Author Archives: M

Bruschetta

Bruschetta is an appetizer originating from 15th century Italy and is one of my favorite things to eat. Bruschetta was developed out of necessity as a way to salvage bread that was going stale. It traditionally consists of bread rubbed with garlic, then sprinkled with extra virgin olive oil, salt and pepper. A variety of toppings have developed over the centuries and this recipe incorporates one of the more popular kinds outside of Italy. I loove to eat it as a snack and one of my favorite things to do is curl up with a good book, a plate of bruschetta and a cold drink. Yum!

IMG_2866_blog

Ingredients

  1. Handful of fresh basil or parsely
  2. Extra virgin olive oil
  3. Several cloves of garlic
  4. Handful of cherry tomatoes, chopped
  5. 1 red onion, finely chopped
  6. Balsamic vinegar
  7. Crusty bread cut into thick slices.

Instructions

  1. Chop the basil or parsley, onion and tomato. Finely slice the garlic
  2. Combine ingredients in a bowl and add approx 2 tbs balsamic vinegar and 2-3 tbs extra virgin olive oil. Set aside and allow the ingredients to marinate.
  3. Brush the bread with extra virgin olive oil and rub with a garlic clove.
  4. Sprinkle the bread slices liberally with salt and pepper.
  5. Lightly toast the bread in the oven.
  6. Add the topping onto the toasted bread and serve.

Lamington

Today is Australia Day and in honor of the day dedicated to the beautiful “sunburnt country” I thought I’d post up a recipe of a traditional Australian treat – the lamington. Although the history of the lamington is somewhat vague, it is popularly believed that the delicious treat was created in Toowomba, Queensland during the summer of 1886. The governor of Queensland had settled in Harlaxton House for that summer and he asked the cook to make his favorite cake snowballs (round cakes served with whipped cream). The kitchen at Harlaxton House was insufficiently equipped to make the desired treat and the inventive cook instead whipped up a concoction of a large sponge cake, dipped in chocolate and sprinkled with coconut. The governor’s guests were thrilled with the cake. When asked what the cake was called, Cook responded that it had no name. The guests consequently dubbed it the Lamington Cake in honor of the governor and an Australian icon was born. Interestingly, the governor himself did not seem overly fond of lamingtons and was wont to call them “those bloody poofy woolly biscuits” *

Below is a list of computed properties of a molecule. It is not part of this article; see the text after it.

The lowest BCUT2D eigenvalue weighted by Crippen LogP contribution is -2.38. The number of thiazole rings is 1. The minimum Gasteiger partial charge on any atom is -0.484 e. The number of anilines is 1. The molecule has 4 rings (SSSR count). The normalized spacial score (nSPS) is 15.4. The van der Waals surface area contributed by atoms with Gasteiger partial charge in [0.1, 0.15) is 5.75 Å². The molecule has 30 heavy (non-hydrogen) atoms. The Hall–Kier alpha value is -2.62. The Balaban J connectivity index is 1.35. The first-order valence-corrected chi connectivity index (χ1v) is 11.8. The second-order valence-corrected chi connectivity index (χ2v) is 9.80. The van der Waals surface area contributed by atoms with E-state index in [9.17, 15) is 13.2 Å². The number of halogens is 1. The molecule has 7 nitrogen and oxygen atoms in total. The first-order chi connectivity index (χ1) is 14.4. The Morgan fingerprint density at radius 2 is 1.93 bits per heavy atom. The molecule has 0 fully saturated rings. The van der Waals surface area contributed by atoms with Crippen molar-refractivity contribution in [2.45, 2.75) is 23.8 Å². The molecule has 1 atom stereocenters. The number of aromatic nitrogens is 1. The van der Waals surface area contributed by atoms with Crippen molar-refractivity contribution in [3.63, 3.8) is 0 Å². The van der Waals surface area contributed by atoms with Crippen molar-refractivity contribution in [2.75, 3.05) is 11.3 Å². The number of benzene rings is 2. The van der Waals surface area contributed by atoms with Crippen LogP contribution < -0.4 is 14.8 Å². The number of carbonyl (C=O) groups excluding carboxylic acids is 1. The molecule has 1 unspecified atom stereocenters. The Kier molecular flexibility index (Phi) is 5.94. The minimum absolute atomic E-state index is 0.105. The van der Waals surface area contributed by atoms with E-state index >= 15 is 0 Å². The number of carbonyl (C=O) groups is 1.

These days the lamington  is generally made to raise funds for various school fundraisers, charity drives etc. It’s also no longer made as one large cake but is customarily made into smaller squares and is often filled with cream or jam. This particular recipe uses a plain sponge cake and is dipped in pink jelly icing then covered with coconut.

IMG_2831

Ingredients

CAKE

1/2 cup cornflour

1/2 cup self raising flour

1/2 cup plain flour

6 large eggs at room temperature

1 cup caster sugar

1 Tbs boiling water

Vanilla essence
ICING 

1 packet strawberry jelly crystals

1 cup boiling water

2 cups desiccated coconut

 

Instructions

  1. Dissolve the jelly mixture into the boiling water and allow it to partially set (about 2-2.5 hours).
  2. Sift together the flours.
  3. Whisk the eggs until light and creamy. Gradually add in the sugar, creaming well.
  4. Sift the flour into the eggs and sugar mixture. Add the hot water and vanilla essence. Fold carefully.
  5. Pour the batter into a greased rectangular cake tin and bake for 20 mins at 180 degrees celcius.
  6. Allow the cake to cool.
  7. Trim the edges of the cake and cut it into about 16 squares.
  8. Dip a cake square into the partially set jelly and roll in desiccated coconut. Continue with the remaining cake squares, jelly and coconut.

Leche Flan

Leche Flan is a Filipino type of custard flan. Literally translated it means milk flan. The flan however, is a dish stemming from the Roman times when innovative Roman cooks adopted Greek culinary principles to tackle the problem of how to preserve surplus eggs and came up with a custard-based dish. This little dish that could endured the transition of various eras and empires. During the Medieval ages, the flan developed into the two main forms that exist today. In England, the custard was poured into a pastry shell and mixed with fruits or nuts to create a tasty baked flan. Its enduring popularity is evidenced by the fact that it’s frequently mentioned in English literature. In Spain it was transformed into a sweet custard generally served with caramelized sugar. This type of flan became a world-wide hit following the voyages of notable Spanish explorers such as Columbus and Magellan who furthered not only Spain’s empire but the flan’s popularity. The leche flandeveloped from the second type of flan and much like its ancient Roman ancestor, it has displayed an enduring and prevailing quality, successfully surviving the turbulent history of the Philippines to maintain its triumphant place on the traditional Filipino table.